Brenda Reinen might wear jersey No. 1, but for most of her time as a member of Minnesota’s women’s hockey team, the senior goaltender has carried the No. 2 tag on the team’s depth chart.
Reinen split duties with fellow netminder Jody Horak during the pair’s freshman year and posted very similar statistics; she went 12-1-4 with a 1.42 goals against average while Horak was 14-2-2 with a 1.43 goals against average. A season later, Reinen suffered through some injuries and found herself entrenched behind the perennial All-WCHA first-teamer.
Needless to say, the Sun Prairie, Wis., native has welcomed the events of the last three weekends with open arms.
Reinen split nights with Horak in the Bemidji State, Brown and Ohio State series and performed well, allowing a total of two goals and posting a pair of shutouts.
“I feel like I’m getting my legs back under me,” Reinen said. “It was a long break over Christmas and a couple of weeks before that since I’d played. So I’m starting to feel that I’m getting back up toward my potential.”
Minnesota coach Laura Halldorson said the reason for giving Reinen more playing time is simple: Reinen earned it.
“Obviously, the schedule dictates some of our decision-making on who plays,” she said. “But both Jody and Brenda have been playing well enough in practice and in games to deserve playing time.”
The bench is the worst place for an athlete to be, and Reinen said the last few seasons have not been easy.
But at the same time, Reinen said the success Horak has seen has made it hard not to be happy for her and the team.
Halldorson credited this type of attitude for getting Reinen through the tough times.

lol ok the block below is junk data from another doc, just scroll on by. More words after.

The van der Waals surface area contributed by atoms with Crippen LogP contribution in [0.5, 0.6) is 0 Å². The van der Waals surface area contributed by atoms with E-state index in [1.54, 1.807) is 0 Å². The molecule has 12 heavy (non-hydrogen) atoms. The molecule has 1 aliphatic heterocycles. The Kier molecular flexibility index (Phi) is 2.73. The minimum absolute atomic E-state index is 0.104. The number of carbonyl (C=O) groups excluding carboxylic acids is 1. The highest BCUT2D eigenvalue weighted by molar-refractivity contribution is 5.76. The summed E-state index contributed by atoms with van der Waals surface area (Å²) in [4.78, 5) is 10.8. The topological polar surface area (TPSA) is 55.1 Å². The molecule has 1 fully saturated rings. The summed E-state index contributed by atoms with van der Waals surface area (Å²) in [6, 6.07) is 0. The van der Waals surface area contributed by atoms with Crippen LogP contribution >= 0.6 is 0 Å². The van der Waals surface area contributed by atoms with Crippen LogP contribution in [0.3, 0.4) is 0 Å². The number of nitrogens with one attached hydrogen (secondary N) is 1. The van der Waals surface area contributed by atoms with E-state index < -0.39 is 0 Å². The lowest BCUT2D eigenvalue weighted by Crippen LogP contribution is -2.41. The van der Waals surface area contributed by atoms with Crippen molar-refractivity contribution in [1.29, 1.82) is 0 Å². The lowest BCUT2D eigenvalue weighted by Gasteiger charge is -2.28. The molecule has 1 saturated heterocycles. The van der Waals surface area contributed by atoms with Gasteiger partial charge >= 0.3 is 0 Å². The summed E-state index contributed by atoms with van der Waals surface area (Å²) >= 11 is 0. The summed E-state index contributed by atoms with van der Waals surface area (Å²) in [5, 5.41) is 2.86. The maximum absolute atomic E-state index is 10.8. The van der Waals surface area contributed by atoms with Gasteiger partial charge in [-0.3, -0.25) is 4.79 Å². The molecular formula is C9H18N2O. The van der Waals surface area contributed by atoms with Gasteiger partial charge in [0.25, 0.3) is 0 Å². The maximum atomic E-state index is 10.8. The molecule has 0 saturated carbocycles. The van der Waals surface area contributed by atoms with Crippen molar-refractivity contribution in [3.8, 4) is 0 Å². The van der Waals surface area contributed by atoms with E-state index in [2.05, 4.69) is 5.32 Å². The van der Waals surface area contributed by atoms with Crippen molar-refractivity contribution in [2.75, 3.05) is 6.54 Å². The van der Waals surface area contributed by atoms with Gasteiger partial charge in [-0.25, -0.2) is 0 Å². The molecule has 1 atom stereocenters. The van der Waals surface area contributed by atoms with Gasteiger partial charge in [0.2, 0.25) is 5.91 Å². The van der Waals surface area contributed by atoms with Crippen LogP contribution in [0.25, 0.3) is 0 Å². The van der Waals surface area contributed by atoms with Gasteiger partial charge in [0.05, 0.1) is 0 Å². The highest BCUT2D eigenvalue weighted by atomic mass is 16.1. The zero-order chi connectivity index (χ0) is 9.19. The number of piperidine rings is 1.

“Reinen has had an incredibly positive attitude throughout her career, because she and I both know that if she were on another team, she’d probably be playing in a lot more games,” Halldorson said.
In addition to Reinen’s attitude, another thing making the situation easier is that Reinen and Horak, both criminology students, became tight during their freshman seasons and have been able to maintain that relationship through playing-time discrepancies.
Reinen said they have always pushed and rooted for each other, and whoever is on the bench will always offer some feedback.
Horak said the friendship has been extremely important because of the situation.
“If we weren’t good friends, because we’re both such competitive people, I think it would not work out as well,” she said.
And as for the platooning situation, Reinen said it’s something she would welcome as the season went on.
But, at the same time, it’s not her ultimate goal.
“I would definitely take that for sure,” she said. “But as long as we end up with that (national championship) ring on our finger at the end of the season, the playing time doesn’t really matter.”